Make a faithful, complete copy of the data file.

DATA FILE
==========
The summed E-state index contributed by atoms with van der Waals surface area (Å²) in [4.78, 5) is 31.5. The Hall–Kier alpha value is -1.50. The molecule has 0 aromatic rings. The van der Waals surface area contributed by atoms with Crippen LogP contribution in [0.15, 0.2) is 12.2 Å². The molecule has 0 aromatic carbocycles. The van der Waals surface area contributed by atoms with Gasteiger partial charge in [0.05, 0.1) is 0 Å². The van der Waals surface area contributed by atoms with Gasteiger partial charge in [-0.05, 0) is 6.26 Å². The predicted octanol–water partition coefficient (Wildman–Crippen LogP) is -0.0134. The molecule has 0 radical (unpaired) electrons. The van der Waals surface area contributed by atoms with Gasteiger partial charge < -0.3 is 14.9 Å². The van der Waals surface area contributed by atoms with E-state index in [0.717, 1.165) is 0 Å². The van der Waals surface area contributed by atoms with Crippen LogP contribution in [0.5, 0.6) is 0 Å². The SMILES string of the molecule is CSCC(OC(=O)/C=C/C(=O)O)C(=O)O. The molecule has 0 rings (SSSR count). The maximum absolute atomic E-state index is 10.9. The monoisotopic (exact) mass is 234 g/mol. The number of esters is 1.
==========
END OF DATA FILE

The summed E-state index contributed by atoms with van der Waals surface area (Å²) in [4.78, 5) is 31.5. The Hall–Kier alpha value is -1.50. The molecule has 0 aromatic rings. The van der Waals surface area contributed by atoms with Crippen LogP contribution in [0.15, 0.2) is 12.2 Å². The molecule has 0 aromatic carbocycles. The van der Waals surface area contributed by atoms with Gasteiger partial charge in [0.05, 0.1) is 0 Å². The van der Waals surface area contributed by atoms with Gasteiger partial charge in [-0.05, 0) is 6.26 Å². The predicted octanol–water partition coefficient (Wildman–Crippen LogP) is -0.0134. The molecule has 0 radical (unpaired) electrons. The van der Waals surface area contributed by atoms with Gasteiger partial charge < -0.3 is 14.9 Å². The van der Waals surface area contributed by atoms with E-state index in [0.717, 1.165) is 0 Å². The van der Waals surface area contributed by atoms with Crippen LogP contribution in [0.5, 0.6) is 0 Å². The SMILES string of the molecule is CSCC(OC(=O)/C=C/C(=O)O)C(=O)O. The molecule has 0 rings (SSSR count). The maximum absolute atomic E-state index is 10.9. The monoisotopic (exact) mass is 234 g/mol. The number of esters is 1.